Sep 22nd, 2014
We were up again at 6am – this time to go to the tree top hide where we were told we could see the red and roe deer coming up out of the woods at dawn to spend their day on the high moor. We waited about half an hour with no luck – and then one by one they started to emerge, first the quivering ears and nose of a hind and her half-grown fawn, then more hinds and yearlings, and finally a five point red stag, obviously the patriarch of his little tribe. We saw at least three more groups of red deer and one of roe before the procession ended about 7:15. While this was going on, the tree near the hide was alive with small birds, including many crossbills (strange hooked beak specializing in getting seeds out of pine cones) which I have never seen before.
After lunch, we went out in a mini-bus to Avoch point, which interestingly was directly over a narrow strait for Fort George which we had visited last year for J’s birthday. It was very cold (well not very but felt pretty cold compared to the day before). This was not only a great place to see birds, but also the premier place in the UK to look for marine mammals (particularly dolphins) from the shore. We saw some interesting birds (including a whitear – I didn’t know that this was a Victorian euphemism for ‘white arse’ because – well basically it has one), and then just as I was getting seriously chilly – four dolphins made their way through the strait, coming in quite close to land
We had a packed lunch at another RSPB sanctuary where we saw huge numbers of ducks, gulls and herons. I should have mentioned this earlier – but Aigas have a good way of doing packed lunches. Basically the night before they tell you what the main ingredient in the next day’s sandwiches will be (e.g. tuna or cheese) and give you a chance to choose something else if you don’t like it. Then on the morning, they lay the sandwiches and a load of other stuff like packets of crisps, cheese, fruit, crackers, chocolate, biscuits etc out on the table in the common room and you pack your own brown paper bag with the things you like. This avoids a lot of waste (for example I always seem to get a chocolate biscuit which I am not fond of in packed lunches, equally for R and bananas), plus ensures you get what you like.
We then went on for the highlight of the day which was the dolphin watching boat trip from Cromarty. The boat company was Eco-Ventures and they use a fast rubber motor boat which takes up to 12 people. First they gave us a complete set of waterproofs to wear. By the time I had put these over the extra layers I was already wearing because I knew how cold it gets on boats, I looked like the Michelin man (or as someone else put it a blue Teletubby with piles). R and I sat right at the front of the boat on a seat rather like a saddle with one leg to either side and a handle at the front, and off we went at speed. We stopped to look at Cromarty waterfront, the site of a wreck, and (most interestingly) a half-demolished oil rig which was being ‘parked’ in the bay by its owner during a dispute, and had become the nesting place for gulls, shags, and a peregrine falcon pursuing pigeons. Then we headed for the Moray Firth and the cetaceans.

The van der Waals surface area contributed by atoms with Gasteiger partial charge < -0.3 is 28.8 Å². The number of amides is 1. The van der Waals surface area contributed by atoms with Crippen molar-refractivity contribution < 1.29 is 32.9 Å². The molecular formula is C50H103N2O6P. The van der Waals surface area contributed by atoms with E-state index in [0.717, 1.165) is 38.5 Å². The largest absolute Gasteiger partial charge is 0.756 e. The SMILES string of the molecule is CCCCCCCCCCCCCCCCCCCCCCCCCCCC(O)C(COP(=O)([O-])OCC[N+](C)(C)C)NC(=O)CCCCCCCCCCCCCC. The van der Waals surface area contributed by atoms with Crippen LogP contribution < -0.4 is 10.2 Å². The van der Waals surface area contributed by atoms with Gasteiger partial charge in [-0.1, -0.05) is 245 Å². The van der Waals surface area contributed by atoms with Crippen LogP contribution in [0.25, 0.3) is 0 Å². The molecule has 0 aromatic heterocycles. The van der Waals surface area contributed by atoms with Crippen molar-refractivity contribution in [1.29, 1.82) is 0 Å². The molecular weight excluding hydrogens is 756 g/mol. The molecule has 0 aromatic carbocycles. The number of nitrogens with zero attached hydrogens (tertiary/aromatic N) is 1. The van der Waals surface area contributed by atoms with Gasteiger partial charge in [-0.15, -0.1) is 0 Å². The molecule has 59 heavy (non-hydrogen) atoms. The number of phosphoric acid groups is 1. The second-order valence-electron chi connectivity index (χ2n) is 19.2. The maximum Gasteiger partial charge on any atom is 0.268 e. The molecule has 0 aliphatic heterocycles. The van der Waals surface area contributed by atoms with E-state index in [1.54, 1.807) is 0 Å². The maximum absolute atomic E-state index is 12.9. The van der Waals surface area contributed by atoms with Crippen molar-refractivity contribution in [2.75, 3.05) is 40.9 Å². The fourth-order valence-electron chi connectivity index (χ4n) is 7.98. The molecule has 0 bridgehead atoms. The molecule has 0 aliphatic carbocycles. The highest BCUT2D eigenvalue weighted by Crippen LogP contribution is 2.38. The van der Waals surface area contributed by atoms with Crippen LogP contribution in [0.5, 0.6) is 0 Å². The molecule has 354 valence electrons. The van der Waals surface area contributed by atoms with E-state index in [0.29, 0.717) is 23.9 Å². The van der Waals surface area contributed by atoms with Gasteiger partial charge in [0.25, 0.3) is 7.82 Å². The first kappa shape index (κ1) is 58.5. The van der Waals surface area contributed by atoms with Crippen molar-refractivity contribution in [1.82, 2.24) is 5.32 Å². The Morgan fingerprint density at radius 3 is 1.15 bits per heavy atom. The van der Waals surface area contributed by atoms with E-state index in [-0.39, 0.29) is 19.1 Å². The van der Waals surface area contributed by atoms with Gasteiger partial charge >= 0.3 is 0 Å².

First we met with a pod of harbour porpoise which are like a ‘miniature dolphin’. These aren’t often seen in the Moray Firth for the rather sad reason that the local dolphins (which are bigger and nastier than most bottlenose dolphins – forget Flipper here) attack and kill them. Then a little later on we met with the first of several pods of dolphin – up to six individuals in each and several juveniles which were a lighter colour and stuck closely to their mother. We saw them fishing, jumping clean out of the water, and at one point they came in so close that I could literally have reached over the side and touched them. Quite thrilling, and on the way back we had hot chocolate and shortbread which we needed because as suspected it was damn cold.
By the time we got back to Aigas I was feeling a bit jaded from lack of exercise, plus not to put too fine a point on it, had a bit of a sore backside from the ‘ride ‘em cowboy’ seat in the boat, so I went for a walk round the loch on my own before dinner.
Walking past the beaver lodge, I heard a mysterious splosh and saw a large ring in the water which could have been a fleeing beaver, but although I stood silently for ten minutes or so, he didn’t return. I watched a pair of wrens hunting insects around the base of a tree and then walked back past the field holding a number of domesticated guinea fowl (discovering as I did so that disturbed guinea fowl make a noise like someone sawing concrete).
Dinner was spinach soup, duck in mango and blackcurrant sauce and chocolate and brandy ice cream. None I must admit entirely to my taste or what I would have chosen in a restaurant – so it must be R bribing the chef by way of revenge as I made all those remarks about him being a fussy eater.
We then went out for our ranger led visit to a hide. Unfortunately, this was a complete failure. Although there had been badgers visiting every night in the previous week, and pine martens most nights, on our night we saw nothing apart from bats and insects. The next day Sir John Lister-Kaye informed us that the reason for this was probably that when it rains for the first time after a long dry period, badgers go nuts looking for earthworms, and don’t have their normal interest in peanuts. Who knew (me now)…. Still, plenty more time for people to see badgers and marten…
Back at 10pm and off to bed immediately so can get up early next day for another try at the beavers – R expresses a desire not to join me which I will scrupulously respect.